Bella Swan and Edward Cullen. Catherine and Heathcliff. Lily Evans and Severus Snape. Besides the obvious examples of unhealthy relationships in literature, there are also some that are commonly contested, like Elizabeth Bennett and Mr. Darcy or Jane Eyre and Mr. Rochester. Despite the toxicity of these relationships though, and despite the fact that from a twenty-first century mindset, they could be called manipulative or abusive, people still love them. People still read the stories of these characters and enjoy them.
Do toxic relationships in literature have a particular pull? If so, what is it? What makes a relationship toxic, and are any of these, or others, redeemable? Is the woman always the "victim," or can men be victimized by toxicity as well? Are toxic relationships more "accepted" with white couples (you’ll notice none of these examples contain people of color or minorities)? Why is that? What about LGBTQ examples? Discuss.
I feel like it's in large measure of the potential for abusive relationships to function as narcissist's fantasies, even regardless of gender. For example, in a story like Twilight a woman gets to imagine herself being the object of affections of a man who's so infatuated with her he's willing to cater to her every desire (even if he also treats her quite badly). Whereas men get to fantasize about having a weak, passive woman who loves having them in control and being their willing slave. Part of it might also be that some people really are so desperate for a partner that they're willing to do anything for one, no matter how degrading. – Debs2 weeks ago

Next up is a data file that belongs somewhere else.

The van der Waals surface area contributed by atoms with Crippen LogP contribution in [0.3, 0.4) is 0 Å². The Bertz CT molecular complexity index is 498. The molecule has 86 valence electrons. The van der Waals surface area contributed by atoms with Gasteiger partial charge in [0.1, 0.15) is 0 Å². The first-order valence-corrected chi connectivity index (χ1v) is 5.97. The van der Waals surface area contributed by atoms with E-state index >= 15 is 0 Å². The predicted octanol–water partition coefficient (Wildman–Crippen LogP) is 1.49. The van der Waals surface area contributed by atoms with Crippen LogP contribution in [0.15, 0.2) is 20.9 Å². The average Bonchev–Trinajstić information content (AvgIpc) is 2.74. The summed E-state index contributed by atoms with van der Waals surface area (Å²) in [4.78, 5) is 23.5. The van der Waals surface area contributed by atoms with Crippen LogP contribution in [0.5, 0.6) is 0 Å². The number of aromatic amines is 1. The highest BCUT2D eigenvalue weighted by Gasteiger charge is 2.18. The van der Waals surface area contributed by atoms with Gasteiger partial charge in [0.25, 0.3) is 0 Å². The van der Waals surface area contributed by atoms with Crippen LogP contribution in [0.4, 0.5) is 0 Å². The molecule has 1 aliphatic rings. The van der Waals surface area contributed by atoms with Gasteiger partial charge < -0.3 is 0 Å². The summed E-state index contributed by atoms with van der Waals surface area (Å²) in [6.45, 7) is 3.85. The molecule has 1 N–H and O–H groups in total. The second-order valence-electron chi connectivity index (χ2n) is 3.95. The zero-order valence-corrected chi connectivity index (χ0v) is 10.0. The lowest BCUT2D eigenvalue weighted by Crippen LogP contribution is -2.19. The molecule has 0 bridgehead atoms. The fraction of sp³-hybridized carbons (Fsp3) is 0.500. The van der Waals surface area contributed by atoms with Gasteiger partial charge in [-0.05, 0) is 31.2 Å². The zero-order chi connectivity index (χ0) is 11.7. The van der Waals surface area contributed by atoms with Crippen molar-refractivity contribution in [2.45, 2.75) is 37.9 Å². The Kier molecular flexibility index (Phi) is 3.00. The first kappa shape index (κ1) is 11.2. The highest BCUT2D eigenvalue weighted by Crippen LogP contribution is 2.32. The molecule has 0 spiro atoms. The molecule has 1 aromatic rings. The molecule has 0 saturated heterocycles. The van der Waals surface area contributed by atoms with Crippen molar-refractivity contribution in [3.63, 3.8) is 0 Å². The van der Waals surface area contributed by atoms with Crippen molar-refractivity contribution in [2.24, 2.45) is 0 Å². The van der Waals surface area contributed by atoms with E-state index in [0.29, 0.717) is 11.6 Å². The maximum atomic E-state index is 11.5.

I should also add that, if anything, I think toxic relationships are more common in media with LGBT characters than without them, and that a big part of this is that something that anyone could recognize as creepy and awful if a man were doing it to a woman (i.e., rape, kidnapping, etc.), is more likely to be perceived as not that bad when it's a man doing it to another man, or a woman doing it to another woman. – Debs2 weeks ago